This class will advance new characterizations of contemporary poetry by considering a new empirical description of Frank O’Hara’s Personism in relation with Wilfred Cantwell Smith contemporaneous use of that term to describe the proper object and manner of religious studies. This will help us to understand the first and subsequent generations of the New York School of Poetry, including related poets such as Allen Ginsberg and Diane Wakoski. The class will also examine oral poetry by David Antin, Spalding Gray, Andre Gregory, Bob Dylan and others and the Language poetry of Charles Bernstein and others and later poetry movements.
ENG. 760: Post Colonial Topics (75294)

Contemporary Theories of Black/African Diaspora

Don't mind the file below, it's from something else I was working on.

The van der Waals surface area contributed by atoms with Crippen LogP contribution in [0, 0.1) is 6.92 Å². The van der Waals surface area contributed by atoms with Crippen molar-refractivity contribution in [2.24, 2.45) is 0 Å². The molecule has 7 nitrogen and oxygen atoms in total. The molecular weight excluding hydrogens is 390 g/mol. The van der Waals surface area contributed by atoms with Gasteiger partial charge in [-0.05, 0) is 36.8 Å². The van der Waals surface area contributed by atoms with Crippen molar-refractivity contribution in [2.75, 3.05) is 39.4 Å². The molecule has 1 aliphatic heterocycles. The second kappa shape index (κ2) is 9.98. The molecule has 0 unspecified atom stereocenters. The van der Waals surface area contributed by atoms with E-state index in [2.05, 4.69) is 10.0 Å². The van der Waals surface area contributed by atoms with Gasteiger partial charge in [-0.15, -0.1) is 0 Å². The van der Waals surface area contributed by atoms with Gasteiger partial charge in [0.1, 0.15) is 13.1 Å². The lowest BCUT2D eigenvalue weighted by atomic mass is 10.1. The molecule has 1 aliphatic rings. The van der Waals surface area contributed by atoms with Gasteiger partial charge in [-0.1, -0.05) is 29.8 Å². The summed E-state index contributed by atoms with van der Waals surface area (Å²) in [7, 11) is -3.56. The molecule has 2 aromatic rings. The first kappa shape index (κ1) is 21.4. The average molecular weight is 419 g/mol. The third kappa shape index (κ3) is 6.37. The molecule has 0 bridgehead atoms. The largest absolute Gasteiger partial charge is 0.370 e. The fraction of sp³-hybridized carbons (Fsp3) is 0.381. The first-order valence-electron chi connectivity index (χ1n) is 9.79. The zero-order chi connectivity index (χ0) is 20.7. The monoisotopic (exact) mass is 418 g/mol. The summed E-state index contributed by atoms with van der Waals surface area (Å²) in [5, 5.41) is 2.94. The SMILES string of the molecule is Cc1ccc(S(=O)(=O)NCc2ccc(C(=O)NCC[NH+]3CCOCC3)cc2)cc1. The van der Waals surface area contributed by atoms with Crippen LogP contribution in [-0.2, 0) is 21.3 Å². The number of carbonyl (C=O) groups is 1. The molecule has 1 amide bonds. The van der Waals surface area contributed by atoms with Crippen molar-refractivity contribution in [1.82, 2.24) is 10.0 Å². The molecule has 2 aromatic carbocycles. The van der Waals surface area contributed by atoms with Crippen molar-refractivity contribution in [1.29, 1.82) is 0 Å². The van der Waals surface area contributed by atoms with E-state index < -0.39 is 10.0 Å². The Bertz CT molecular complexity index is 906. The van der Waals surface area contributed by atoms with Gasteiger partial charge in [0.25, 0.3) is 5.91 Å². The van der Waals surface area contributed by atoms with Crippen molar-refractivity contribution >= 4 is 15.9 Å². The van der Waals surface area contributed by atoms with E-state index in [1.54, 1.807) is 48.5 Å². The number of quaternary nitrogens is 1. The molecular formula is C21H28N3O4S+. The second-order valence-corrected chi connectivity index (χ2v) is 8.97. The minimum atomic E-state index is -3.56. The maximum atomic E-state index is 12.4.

2:50 – 4:50 PM

Dr. Raj Chetty

This course will engage with the field(s) of Black and African Diaspora Studies as they have developed over the past twenty years or so and specifically in relation to literary and cultural studies. The intention is to help students gain a deep understanding of the debates within the field as it has constituted itself during that time and as it is continuing to constitute itself today. Thus, the course will be focused around theoretical works that aim to conceptualize blackness, diaspora, and Africanness. Organized around the multiple and often competing visions of these contested terms, the course will include texts from major thinkers and writers from the United States, the Caribbean, and Africa.


ENG. 810: Literary/Visual/Texts (75293)

M. 5:00 – 7:00 PM

Dr. Derek Owens